By Timothy Cama - 07/17/14 03:44 PM EDT
A group of Republican senators believe the Environmental Protection Agency (EPA) broke the law when it lost emails that lawmakers are seeking in an investigation, and they’re asking the National Archives and Records Administration (NARA) to help their inquiry.
The six senators, led by Sen. David VitterDavid VitterSenators aim to bolster active shooter training 5 takeaways from Mike Lee’s leadership bid Republicans demand shift in Obama’s ISIS strategy MORE (R-La.), sent a letter to United States Archivist David Ferriero Thursday asking him for details about the EPA’s claim that employee Phillip North’s hard drive crashed in 2010, so it cannot fully cooperate with a House investigation.
The NARA enforces the Federal Records Act, which requires that certain documents be preserved by federal agencies. In June, Ferriero told the Oversight Committee that the IRS broke the records law by not properly preserving Lerner’s emails.
“It seems your statement that the IRS ‘did not follow the law’ equally applies to the EPA’s failure to properly preserve Mr. North’s emails,” the senators wrote.
Republicans believe that North, an ecologist who worked for the EPA in Alaska, decided in 2009 to block a permit for the proposed Pebble Mine near Bristol Bay, Alaska, to operate. That was long before the EPA formally made the decision to initiate the process to block the mine earlier this year, the committee said.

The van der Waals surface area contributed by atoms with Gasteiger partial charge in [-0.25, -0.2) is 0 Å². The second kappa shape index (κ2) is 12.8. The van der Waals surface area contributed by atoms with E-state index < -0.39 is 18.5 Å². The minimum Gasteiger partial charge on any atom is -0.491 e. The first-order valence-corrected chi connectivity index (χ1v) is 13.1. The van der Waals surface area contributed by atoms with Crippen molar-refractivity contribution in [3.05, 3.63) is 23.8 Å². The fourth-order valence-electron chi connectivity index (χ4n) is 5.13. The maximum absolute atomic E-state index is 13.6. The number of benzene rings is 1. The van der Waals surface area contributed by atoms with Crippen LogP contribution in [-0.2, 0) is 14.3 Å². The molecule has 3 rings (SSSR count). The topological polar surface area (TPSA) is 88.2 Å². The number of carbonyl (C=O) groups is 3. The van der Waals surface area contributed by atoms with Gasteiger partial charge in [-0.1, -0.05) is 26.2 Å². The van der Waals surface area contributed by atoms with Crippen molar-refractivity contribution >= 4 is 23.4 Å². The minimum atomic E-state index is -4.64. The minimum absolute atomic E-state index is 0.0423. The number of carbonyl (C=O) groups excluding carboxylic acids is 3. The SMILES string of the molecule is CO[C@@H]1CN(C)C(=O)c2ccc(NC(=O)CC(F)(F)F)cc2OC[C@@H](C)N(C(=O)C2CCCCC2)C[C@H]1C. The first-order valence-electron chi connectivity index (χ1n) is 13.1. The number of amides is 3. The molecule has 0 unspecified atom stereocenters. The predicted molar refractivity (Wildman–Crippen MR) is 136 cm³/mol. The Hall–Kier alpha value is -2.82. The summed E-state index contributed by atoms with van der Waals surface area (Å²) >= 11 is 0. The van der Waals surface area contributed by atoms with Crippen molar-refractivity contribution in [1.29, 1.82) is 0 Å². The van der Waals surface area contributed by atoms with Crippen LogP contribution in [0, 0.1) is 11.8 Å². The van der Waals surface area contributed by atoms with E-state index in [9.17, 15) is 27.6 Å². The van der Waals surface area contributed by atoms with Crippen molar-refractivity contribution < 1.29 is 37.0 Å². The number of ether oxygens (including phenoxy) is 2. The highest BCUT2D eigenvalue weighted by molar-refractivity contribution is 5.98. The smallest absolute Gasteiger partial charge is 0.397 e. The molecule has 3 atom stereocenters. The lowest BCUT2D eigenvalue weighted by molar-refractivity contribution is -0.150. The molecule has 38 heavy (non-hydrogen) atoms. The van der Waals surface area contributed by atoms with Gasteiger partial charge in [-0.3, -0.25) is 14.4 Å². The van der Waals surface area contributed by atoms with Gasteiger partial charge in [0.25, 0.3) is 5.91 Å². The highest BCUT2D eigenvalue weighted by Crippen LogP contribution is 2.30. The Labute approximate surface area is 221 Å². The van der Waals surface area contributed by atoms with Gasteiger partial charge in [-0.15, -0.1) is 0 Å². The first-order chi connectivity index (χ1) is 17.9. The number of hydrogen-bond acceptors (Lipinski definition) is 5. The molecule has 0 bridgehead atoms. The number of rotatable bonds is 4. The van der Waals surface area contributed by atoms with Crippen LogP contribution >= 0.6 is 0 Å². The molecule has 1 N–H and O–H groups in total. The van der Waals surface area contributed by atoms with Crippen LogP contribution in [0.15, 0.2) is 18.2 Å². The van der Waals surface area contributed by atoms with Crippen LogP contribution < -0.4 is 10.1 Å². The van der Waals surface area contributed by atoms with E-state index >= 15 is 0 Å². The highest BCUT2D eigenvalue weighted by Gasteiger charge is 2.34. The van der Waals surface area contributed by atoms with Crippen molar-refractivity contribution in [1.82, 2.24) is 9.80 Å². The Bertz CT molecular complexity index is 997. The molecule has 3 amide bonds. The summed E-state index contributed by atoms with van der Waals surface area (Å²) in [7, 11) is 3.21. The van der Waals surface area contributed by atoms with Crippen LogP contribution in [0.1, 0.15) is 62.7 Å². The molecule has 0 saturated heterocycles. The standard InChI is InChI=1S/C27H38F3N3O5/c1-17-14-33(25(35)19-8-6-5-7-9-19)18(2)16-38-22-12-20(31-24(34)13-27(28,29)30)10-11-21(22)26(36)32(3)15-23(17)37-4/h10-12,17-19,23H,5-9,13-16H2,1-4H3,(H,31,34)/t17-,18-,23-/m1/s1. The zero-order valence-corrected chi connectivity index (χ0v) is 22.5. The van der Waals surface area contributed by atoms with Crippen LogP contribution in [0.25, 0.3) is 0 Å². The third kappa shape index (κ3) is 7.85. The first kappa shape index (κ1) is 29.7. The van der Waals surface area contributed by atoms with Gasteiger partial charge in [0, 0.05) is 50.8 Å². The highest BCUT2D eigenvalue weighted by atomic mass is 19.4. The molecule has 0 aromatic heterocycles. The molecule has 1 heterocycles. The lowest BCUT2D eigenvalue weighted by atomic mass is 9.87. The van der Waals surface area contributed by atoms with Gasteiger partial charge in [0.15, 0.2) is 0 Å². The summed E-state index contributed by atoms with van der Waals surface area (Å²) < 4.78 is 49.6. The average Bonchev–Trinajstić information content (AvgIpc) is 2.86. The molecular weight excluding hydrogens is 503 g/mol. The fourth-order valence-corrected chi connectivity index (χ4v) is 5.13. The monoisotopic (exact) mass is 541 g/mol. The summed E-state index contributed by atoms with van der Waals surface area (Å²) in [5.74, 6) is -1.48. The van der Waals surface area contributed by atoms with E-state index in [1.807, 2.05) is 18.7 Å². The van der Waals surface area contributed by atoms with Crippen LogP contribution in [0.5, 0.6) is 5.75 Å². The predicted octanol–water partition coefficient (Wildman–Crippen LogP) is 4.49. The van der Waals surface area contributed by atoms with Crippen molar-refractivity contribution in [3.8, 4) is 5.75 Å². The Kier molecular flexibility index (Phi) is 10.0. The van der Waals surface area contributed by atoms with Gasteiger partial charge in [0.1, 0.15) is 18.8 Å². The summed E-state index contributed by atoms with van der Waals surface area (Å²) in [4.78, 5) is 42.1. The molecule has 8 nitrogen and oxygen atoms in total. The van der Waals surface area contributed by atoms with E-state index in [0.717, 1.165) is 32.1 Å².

North retired last year, and has been in New Zealand for months, unable to give an interview to congressional investigators.
The EPA told the committee that it knew about the lost emails earlier this year. But it did not tell the NARA until the day before the hearing in June.
In their Thursday letter, the senators, all members of the Environment and Public Works Committee, asked Ferriero whether the EPA’s communication to the NARA follows the law, which requires prompt notification if records are lost.
The senators also asked Ferriero how his agency defines violations of the records law, as well as other questions about how federal agencies preserve emails.